In addition to the above two ingredients, the bioadhesive polymer can also include polymerized monoethylenically unsaturated repeating units such as C1 -C6 alkyl esters of one or more of the above-described acids such as hexyl acrylate, butyl methacrylate and methyl crotonate; hydroxyalkylene-functional esters of the above-described acids that contain a per molecule average of 1 to about 4 oxyalkylene groups containing 2-3 carbon atoms such as hydroxyethyl methacrylate, hydroxypropyl acrylate and tetraethylene glycol monoacrylate; methacrylamide, acrylamide and their C1 -C4 mono- and di-alkyl derivatives such as N-methyl acrylamide, N-butyl methacrylamide and N,N-dimethyl acrylamide; styrene; and the like as are known in the art as being copolymerizable with the above described carboxyl functionality-containing monomers and cross-linking agents. The bioadhesive polymers most preferably are prepared from only the monoethylenically unsaturated carboxy-functional monomer and the cross-linking agent.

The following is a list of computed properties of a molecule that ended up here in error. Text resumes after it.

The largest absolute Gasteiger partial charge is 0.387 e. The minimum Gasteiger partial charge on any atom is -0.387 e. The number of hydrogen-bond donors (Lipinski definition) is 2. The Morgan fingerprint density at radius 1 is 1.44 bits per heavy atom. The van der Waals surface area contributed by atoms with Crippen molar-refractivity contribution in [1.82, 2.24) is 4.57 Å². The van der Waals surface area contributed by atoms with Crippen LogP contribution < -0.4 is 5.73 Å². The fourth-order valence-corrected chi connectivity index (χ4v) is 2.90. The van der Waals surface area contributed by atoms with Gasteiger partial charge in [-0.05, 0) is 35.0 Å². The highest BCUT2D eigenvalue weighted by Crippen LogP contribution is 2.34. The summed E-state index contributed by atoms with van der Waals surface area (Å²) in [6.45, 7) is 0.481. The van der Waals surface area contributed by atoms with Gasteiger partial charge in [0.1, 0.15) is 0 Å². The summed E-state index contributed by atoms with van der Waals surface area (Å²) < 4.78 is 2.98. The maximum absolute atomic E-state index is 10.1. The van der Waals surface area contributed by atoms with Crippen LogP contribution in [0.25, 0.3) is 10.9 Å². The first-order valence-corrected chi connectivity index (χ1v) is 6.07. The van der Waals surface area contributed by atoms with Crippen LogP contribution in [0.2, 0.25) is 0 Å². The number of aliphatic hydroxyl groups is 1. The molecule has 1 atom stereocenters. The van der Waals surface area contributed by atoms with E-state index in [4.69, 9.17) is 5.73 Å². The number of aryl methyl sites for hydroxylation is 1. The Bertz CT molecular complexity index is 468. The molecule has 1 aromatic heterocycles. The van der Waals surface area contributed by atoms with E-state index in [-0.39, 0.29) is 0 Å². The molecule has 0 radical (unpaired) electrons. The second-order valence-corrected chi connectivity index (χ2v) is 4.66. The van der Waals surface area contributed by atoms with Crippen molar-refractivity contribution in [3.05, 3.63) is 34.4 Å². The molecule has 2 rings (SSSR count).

A bioadhesive moisturizing polymer useful herein can be prepared by conventional free radical polymerization techniques utilizing initiators such as benzoyl peroxide, azobisisobutyronitrile, and the like, is polymerized in an aqueous medium, and is not agglomerated by steam action. Exemplary preparations of useful bioadhesives are provided hereinafter and can also be found in U.S. Pat. Nos. 2,810,716 and 3,202,577, whose disclosures are incorporated herein by reference.
The polymers described in U.S. Pat. No. 3,202,577 are reported therein to be useful in treating diarrheal states. The disclosures of that patent are directed to the use of its polymers as bulking or dehydrating agents, and not as bioadhesives.